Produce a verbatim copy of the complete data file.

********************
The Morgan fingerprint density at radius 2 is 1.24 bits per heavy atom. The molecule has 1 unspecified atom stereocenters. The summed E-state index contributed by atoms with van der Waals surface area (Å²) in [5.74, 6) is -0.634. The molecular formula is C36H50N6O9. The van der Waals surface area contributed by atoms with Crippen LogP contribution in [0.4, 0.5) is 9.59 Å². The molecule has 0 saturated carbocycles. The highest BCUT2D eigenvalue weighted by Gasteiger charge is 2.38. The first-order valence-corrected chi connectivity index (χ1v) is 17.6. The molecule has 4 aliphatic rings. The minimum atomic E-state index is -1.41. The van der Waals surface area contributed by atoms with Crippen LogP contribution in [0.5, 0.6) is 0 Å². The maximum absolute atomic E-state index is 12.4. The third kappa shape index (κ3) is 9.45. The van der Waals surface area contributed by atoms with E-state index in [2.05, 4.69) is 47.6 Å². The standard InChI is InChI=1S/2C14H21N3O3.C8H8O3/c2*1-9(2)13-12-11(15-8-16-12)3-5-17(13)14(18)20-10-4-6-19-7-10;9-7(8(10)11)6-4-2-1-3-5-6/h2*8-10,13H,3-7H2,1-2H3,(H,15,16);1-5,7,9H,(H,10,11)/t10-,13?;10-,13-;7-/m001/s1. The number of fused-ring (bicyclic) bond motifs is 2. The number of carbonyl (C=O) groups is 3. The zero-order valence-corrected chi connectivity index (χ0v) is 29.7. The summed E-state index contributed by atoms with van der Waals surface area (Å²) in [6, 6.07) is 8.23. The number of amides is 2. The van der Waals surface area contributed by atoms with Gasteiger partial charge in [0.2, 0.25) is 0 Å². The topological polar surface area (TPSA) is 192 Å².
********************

The Morgan fingerprint density at radius 2 is 1.24 bits per heavy atom. The molecule has 1 unspecified atom stereocenters. The summed E-state index contributed by atoms with van der Waals surface area (Å²) in [5.74, 6) is -0.634. The molecular formula is C36H50N6O9. The van der Waals surface area contributed by atoms with Crippen LogP contribution in [0.4, 0.5) is 9.59 Å². The molecule has 0 saturated carbocycles. The highest BCUT2D eigenvalue weighted by Gasteiger charge is 2.38. The first-order valence-corrected chi connectivity index (χ1v) is 17.6. The molecule has 4 aliphatic rings. The minimum atomic E-state index is -1.41. The van der Waals surface area contributed by atoms with Crippen LogP contribution in [0.5, 0.6) is 0 Å². The maximum absolute atomic E-state index is 12.4. The third kappa shape index (κ3) is 9.45. The van der Waals surface area contributed by atoms with E-state index in [2.05, 4.69) is 47.6 Å². The standard InChI is InChI=1S/2C14H21N3O3.C8H8O3/c2*1-9(2)13-12-11(15-8-16-12)3-5-17(13)14(18)20-10-4-6-19-7-10;9-7(8(10)11)6-4-2-1-3-5-6/h2*8-10,13H,3-7H2,1-2H3,(H,15,16);1-5,7,9H,(H,10,11)/t10-,13?;10-,13-;7-/m001/s1. The number of fused-ring (bicyclic) bond motifs is 2. The number of carbonyl (C=O) groups is 3. The zero-order valence-corrected chi connectivity index (χ0v) is 29.7. The summed E-state index contributed by atoms with van der Waals surface area (Å²) in [6, 6.07) is 8.23. The number of amides is 2. The van der Waals surface area contributed by atoms with Gasteiger partial charge in [0.2, 0.25) is 0 Å². The topological polar surface area (TPSA) is 192 Å².